What is the labrum of the hip?
The labrum is a fibrous rim of cartilage that covers and seals your hip socket. This cartilage lining provides stability for the thigh bone (femur) inside the hip socket (acetabulum) while allowing flexibility. The labrum aids in maintaining the alignment and stability of the hip joint's bones while you move. Additionally, it aids in maintaining joint fluid within the joint to guarantee friction-free motion.
How do tears happen?
An injury to the labrum, a ring of cartilage on the socket portion of the hip joint, results in a labral tear. Labral tears can occur from an injury such as a twist, slip, or repetitive stress. For example, athletes such as gymnasts and ballet dancers who have to pivot or flex their hips repeatedly are more likely to damage their labrum than those who do not.
Over time, this repetitive impingement of the hip joint can cause the labrum to tear and damage the labrum. A hip labral tear may lead to early degenerative arthritis if not managed properly.
What are the symptoms?
Symptoms of hip labral tear usually include the following:
- Limitations in hip range of motion or hip stiffness
- A clicking or locking in your hip joint during movement
- Hip, groin, or buttock pain, especially when running or walking.
If you are experiencing pain in the front of your hip, along with clicking, locking or catching of your hip joint, you may have a tear of the hip labrum. Prolonged sitting, standing, walking or pivoting can cause pain for someone with a labral tear, which may also cause a limp when walking.
Other hip labral tear symptoms include joint stiffness or a feeling of instability in your hip. In some cases, hip labral tears go undiscovered for years because of a lack of symptoms.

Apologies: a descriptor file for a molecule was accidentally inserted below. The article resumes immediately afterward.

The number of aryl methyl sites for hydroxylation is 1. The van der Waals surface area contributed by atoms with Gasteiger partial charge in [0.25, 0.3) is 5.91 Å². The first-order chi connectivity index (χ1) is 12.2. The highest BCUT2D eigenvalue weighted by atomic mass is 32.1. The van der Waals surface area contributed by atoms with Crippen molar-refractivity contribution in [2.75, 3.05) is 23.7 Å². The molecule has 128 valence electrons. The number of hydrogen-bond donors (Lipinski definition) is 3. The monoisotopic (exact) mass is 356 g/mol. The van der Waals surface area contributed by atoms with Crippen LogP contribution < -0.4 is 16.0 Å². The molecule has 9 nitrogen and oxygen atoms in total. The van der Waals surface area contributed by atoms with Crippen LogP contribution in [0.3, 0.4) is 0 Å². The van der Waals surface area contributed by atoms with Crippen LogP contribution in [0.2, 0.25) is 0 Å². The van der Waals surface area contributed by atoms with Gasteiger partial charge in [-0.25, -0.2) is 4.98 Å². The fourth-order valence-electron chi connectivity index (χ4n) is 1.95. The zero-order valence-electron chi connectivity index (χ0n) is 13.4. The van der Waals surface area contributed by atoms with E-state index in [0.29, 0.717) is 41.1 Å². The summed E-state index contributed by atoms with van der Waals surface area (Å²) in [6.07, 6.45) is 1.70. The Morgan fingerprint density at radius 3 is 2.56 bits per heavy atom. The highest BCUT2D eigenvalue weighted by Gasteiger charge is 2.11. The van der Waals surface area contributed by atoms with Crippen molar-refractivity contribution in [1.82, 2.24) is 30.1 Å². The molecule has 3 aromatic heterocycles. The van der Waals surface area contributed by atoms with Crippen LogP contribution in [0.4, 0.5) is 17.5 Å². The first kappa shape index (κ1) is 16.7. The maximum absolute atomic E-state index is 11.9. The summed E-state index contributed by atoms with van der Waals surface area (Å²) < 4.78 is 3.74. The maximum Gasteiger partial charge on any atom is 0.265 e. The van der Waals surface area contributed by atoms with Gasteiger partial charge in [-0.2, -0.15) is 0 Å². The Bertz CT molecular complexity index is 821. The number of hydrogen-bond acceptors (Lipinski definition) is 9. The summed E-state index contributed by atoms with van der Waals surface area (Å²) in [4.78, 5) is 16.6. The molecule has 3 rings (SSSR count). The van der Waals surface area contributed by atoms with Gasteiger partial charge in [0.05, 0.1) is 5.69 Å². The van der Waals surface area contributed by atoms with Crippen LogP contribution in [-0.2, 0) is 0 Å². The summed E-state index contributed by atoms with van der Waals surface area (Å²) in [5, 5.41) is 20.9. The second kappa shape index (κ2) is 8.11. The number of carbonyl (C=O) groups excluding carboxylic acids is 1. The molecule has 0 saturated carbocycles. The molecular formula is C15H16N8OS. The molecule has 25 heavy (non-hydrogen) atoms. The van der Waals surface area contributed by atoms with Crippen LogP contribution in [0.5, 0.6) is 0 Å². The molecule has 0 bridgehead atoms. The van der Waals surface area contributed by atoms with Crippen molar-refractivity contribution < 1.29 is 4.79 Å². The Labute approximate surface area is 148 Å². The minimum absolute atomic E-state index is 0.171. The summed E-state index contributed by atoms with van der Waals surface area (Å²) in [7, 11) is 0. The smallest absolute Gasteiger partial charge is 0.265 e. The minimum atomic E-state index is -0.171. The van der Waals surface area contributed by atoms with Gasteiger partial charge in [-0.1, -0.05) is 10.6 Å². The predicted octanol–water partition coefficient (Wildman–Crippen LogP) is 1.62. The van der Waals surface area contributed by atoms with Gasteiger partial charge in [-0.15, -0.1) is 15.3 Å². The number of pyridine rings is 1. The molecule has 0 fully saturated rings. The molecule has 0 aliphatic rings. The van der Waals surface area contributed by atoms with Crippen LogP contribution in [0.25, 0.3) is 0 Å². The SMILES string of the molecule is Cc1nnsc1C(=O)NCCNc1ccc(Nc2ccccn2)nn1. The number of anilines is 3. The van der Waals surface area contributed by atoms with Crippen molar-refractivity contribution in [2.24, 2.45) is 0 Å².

How can Physiotherapy help?
If your physiotherapist suspects a labral tear, they will perform a series of tests to rule out any other conditions. It can be difficult to confirm a diagnosis of a labral tear in the clinics. However, if it is suspected, a diagnosis can be confirmed with medical imaging.
Once a diagnosis has been confirmed, your physiotherapist will aim to reduce your symptoms and help you return to your pre-injury activity levels. Hip labral tear treatment may include a stretching and strengthening program.
Meanwhile, hip labral tear physiotherapy may also address any training errors or neuromuscular imbalances, movement re-education and a variety of manual techniques to help reduce pain.
A good treatment for labral tear in the hip is the one that is used in conjunction with physiotherapy, including pharmaceutical treatments, corticosteroid injection and arthroscopy. The correct course of physiotherapy for hip labral tear is decided through consultation with your medical team and will be based on your goals for the future.
None of the information in this article is a replacement for proper medical advice. Always see a medical professional for advice on your individual injury.
Blog by Brittany Romas – Physiotherapist, PhysioChoice Hampton.
Brittany holds a Bachelor of Applied Science and a Master of Physiotherapy from La Trobe University. She is currently studying for her Masters of Sports and Exercise Physiotherapy at La Trobe University. She is an avid powerlifter and has a strong interest in strength conditioning, acute sports injuries, and occupational-related conditions. Brittany has spent time in South East Asia working with paediatric patients with a large range of neurological disorders; she has developed a keen interest in providing disability support in conjunction with the NDIS. Brittany believes in a holistic approach to her client’s rehabilitation and treatments, including Hydrotherapy, Dry Needling and Clinical Pilates.